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Terminology

Before going further, it is important to understand these terms and concepts introduced by {project_name} Authorization Services.

Resource Server

Per OAuth2 terminology, a resource server is the server hosting the protected resources and capable of accepting and responding to protected resource requests.

Resource servers usually rely on some kind of information to decide whether access to a protected resource should be granted. For RESTful-based resource servers, that information is usually carried in a security token, typically sent as a bearer token along with every request to the server. Web applications that rely on a session to authenticate users usually store that information in the user’s session and retrieve it from there for each request.

In {project_name}, any confidential client application can act as a resource server. This client’s resources and their respective scopes are protected and governed by a set of authorization policies.

Resource

A resource is part of the assets of an application and the organization. It can be a set of one or more endpoints, a classic web resource such as an HTML page, and so on. In authorization policy terminology, a resource is the object being protected.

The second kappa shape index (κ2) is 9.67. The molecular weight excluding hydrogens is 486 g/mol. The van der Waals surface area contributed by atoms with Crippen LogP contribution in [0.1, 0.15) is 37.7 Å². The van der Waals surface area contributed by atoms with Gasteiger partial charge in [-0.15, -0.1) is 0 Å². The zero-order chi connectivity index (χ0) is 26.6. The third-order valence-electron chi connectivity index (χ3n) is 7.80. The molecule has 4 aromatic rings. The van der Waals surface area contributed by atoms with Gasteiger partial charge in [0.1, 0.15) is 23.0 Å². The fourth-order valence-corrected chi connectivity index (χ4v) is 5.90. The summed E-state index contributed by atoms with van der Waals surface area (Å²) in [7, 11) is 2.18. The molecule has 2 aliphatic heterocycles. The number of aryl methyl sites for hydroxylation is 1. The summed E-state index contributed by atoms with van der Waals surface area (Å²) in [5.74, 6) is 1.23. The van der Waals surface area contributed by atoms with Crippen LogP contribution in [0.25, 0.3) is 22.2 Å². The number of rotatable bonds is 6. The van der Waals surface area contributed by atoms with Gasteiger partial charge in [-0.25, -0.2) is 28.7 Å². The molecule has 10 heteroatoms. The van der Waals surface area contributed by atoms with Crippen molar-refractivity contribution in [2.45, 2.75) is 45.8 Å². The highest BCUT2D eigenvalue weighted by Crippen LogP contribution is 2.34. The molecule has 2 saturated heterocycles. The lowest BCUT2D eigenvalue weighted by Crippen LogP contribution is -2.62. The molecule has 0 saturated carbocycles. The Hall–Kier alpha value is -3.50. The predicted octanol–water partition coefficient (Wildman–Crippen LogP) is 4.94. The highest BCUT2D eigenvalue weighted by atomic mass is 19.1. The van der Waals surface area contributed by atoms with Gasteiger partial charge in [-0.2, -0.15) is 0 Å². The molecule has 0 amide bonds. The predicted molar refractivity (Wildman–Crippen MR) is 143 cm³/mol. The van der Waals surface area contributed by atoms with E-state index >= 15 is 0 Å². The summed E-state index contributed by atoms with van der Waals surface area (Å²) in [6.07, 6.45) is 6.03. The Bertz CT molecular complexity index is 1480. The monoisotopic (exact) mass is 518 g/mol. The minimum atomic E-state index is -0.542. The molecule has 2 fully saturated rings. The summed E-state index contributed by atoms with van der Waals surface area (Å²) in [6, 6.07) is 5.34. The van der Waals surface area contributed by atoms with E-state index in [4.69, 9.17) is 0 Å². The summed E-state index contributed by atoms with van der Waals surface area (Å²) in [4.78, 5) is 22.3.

Every resource has a unique identifier that can represent a single resource or a set of resources. For instance, you can manage a Banking Account Resource that represents and defines a set of authorization policies for all banking accounts. But you can also have a different resource named Alice’s Banking Account, which represents a single resource owned by a single customer, which can have its own set of authorization policies.

Scope

A resource’s scope is a bounded extent of access that is possible to perform on a resource. In authorization policy terminology, a scope is one of the potentially many verbs that can logically apply to a resource.

It usually indicates what can be done with a given resource. Example of scopes are view, edit, delete, and so on. However, scope can also be related to specific information provided by a resource. In this case, you can have a project resource and a cost scope, where the cost scope is used to define specific policies and permissions for users to access a project’s cost.

Permission

Consider this simple and very common permission:

A permission associates the object being protected with the policies that must be evaluated to determine whether access is granted.

  • X CAN DO Y ON RESOURCE Z

    • where …​

      • X represents one or more users, roles, or groups, or a combination of them. You can also use claims and context here.

      • Y represents an action to be performed, for example, write, view, and so on.

      • Z represents a protected resource, for example, "/accounts".

{project_name} provides a rich platform for building a range of permission strategies ranging from simple to very complex, rule-based dynamic permissions. It provides flexibility and helps to:

  • Reduce code refactoring and permission management costs